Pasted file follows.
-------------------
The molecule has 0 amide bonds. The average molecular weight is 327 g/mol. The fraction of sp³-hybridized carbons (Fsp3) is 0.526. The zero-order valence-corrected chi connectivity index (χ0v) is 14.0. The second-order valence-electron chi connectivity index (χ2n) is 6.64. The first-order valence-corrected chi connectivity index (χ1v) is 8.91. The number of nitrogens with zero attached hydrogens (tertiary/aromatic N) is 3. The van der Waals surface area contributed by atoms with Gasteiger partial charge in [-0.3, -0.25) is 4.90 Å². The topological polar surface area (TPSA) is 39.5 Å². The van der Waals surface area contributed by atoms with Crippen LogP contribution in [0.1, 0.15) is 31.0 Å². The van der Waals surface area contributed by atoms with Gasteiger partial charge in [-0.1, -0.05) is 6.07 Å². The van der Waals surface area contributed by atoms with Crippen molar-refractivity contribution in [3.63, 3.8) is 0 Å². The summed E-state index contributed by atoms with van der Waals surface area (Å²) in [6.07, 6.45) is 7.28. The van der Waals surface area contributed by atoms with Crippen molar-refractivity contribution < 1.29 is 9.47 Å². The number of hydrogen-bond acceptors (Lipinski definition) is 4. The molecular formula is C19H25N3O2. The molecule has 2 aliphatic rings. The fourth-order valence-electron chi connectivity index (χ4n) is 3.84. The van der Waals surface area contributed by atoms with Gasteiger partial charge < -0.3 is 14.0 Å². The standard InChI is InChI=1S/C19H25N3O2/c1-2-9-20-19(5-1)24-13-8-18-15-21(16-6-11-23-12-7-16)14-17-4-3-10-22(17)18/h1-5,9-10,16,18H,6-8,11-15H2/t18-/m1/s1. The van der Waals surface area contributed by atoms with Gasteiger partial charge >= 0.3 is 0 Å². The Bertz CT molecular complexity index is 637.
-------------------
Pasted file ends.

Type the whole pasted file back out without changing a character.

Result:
The molecule has 0 amide bonds. The average molecular weight is 327 g/mol. The fraction of sp³-hybridized carbons (Fsp3) is 0.526. The zero-order valence-corrected chi connectivity index (χ0v) is 14.0. The second-order valence-electron chi connectivity index (χ2n) is 6.64. The first-order valence-corrected chi connectivity index (χ1v) is 8.91. The number of nitrogens with zero attached hydrogens (tertiary/aromatic N) is 3. The van der Waals surface area contributed by atoms with Gasteiger partial charge in [-0.3, -0.25) is 4.90 Å². The topological polar surface area (TPSA) is 39.5 Å². The van der Waals surface area contributed by atoms with Crippen LogP contribution in [0.1, 0.15) is 31.0 Å². The van der Waals surface area contributed by atoms with Gasteiger partial charge in [-0.1, -0.05) is 6.07 Å². The van der Waals surface area contributed by atoms with Crippen molar-refractivity contribution in [3.63, 3.8) is 0 Å². The summed E-state index contributed by atoms with van der Waals surface area (Å²) in [6.07, 6.45) is 7.28. The van der Waals surface area contributed by atoms with Crippen molar-refractivity contribution < 1.29 is 9.47 Å². The number of hydrogen-bond acceptors (Lipinski definition) is 4. The molecular formula is C19H25N3O2. The molecule has 2 aliphatic rings. The fourth-order valence-electron chi connectivity index (χ4n) is 3.84. The van der Waals surface area contributed by atoms with Gasteiger partial charge < -0.3 is 14.0 Å². The standard InChI is InChI=1S/C19H25N3O2/c1-2-9-20-19(5-1)24-13-8-18-15-21(16-6-11-23-12-7-16)14-17-4-3-10-22(17)18/h1-5,9-10,16,18H,6-8,11-15H2/t18-/m1/s1. The van der Waals surface area contributed by atoms with Gasteiger partial charge >= 0.3 is 0 Å². The Bertz CT molecular complexity index is 637.